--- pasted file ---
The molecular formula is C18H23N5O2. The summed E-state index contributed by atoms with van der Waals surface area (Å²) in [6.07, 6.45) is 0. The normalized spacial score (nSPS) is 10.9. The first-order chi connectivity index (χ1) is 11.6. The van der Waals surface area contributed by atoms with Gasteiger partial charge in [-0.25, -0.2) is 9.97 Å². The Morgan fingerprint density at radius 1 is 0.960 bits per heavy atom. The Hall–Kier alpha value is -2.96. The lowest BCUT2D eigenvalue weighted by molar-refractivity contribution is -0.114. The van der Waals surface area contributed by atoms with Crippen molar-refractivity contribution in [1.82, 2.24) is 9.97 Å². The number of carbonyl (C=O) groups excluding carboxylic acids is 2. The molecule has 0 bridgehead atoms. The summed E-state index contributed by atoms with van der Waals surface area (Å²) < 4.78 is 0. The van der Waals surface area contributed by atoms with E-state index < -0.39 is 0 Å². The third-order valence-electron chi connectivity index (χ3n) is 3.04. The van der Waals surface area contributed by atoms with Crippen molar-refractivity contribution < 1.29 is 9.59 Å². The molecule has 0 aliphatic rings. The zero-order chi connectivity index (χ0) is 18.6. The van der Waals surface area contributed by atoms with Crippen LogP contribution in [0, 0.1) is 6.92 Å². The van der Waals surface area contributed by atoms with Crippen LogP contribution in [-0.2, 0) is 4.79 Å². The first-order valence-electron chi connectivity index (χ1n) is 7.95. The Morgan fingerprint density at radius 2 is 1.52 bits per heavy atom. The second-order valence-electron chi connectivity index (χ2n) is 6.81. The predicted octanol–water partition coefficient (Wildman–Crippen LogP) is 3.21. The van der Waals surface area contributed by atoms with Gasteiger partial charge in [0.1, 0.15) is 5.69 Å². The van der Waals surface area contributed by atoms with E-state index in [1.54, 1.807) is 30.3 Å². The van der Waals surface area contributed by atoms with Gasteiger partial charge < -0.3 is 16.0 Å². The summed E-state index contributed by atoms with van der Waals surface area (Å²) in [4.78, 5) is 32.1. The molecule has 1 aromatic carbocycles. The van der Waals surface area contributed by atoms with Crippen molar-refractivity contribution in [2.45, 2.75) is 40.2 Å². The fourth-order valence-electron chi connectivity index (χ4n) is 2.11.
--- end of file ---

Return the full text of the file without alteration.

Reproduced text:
The molecular formula is C18H23N5O2. The summed E-state index contributed by atoms with van der Waals surface area (Å²) in [6.07, 6.45) is 0. The normalized spacial score (nSPS) is 10.9. The first-order chi connectivity index (χ1) is 11.6. The van der Waals surface area contributed by atoms with Gasteiger partial charge in [-0.25, -0.2) is 9.97 Å². The Morgan fingerprint density at radius 1 is 0.960 bits per heavy atom. The Hall–Kier alpha value is -2.96. The lowest BCUT2D eigenvalue weighted by molar-refractivity contribution is -0.114. The van der Waals surface area contributed by atoms with Crippen molar-refractivity contribution in [1.82, 2.24) is 9.97 Å². The number of carbonyl (C=O) groups excluding carboxylic acids is 2. The molecule has 0 bridgehead atoms. The summed E-state index contributed by atoms with van der Waals surface area (Å²) < 4.78 is 0. The van der Waals surface area contributed by atoms with E-state index < -0.39 is 0 Å². The third-order valence-electron chi connectivity index (χ3n) is 3.04. The van der Waals surface area contributed by atoms with Crippen molar-refractivity contribution < 1.29 is 9.59 Å². The molecule has 0 aliphatic rings. The zero-order chi connectivity index (χ0) is 18.6. The van der Waals surface area contributed by atoms with Crippen LogP contribution in [0, 0.1) is 6.92 Å². The van der Waals surface area contributed by atoms with Crippen LogP contribution in [-0.2, 0) is 4.79 Å². The first-order valence-electron chi connectivity index (χ1n) is 7.95. The Morgan fingerprint density at radius 2 is 1.52 bits per heavy atom. The second-order valence-electron chi connectivity index (χ2n) is 6.81. The predicted octanol–water partition coefficient (Wildman–Crippen LogP) is 3.21. The van der Waals surface area contributed by atoms with Gasteiger partial charge in [0.1, 0.15) is 5.69 Å². The van der Waals surface area contributed by atoms with E-state index in [1.54, 1.807) is 30.3 Å². The van der Waals surface area contributed by atoms with Gasteiger partial charge < -0.3 is 16.0 Å². The summed E-state index contributed by atoms with van der Waals surface area (Å²) in [4.78, 5) is 32.1. The molecule has 1 aromatic carbocycles. The van der Waals surface area contributed by atoms with Crippen molar-refractivity contribution in [2.45, 2.75) is 40.2 Å². The fourth-order valence-electron chi connectivity index (χ4n) is 2.11.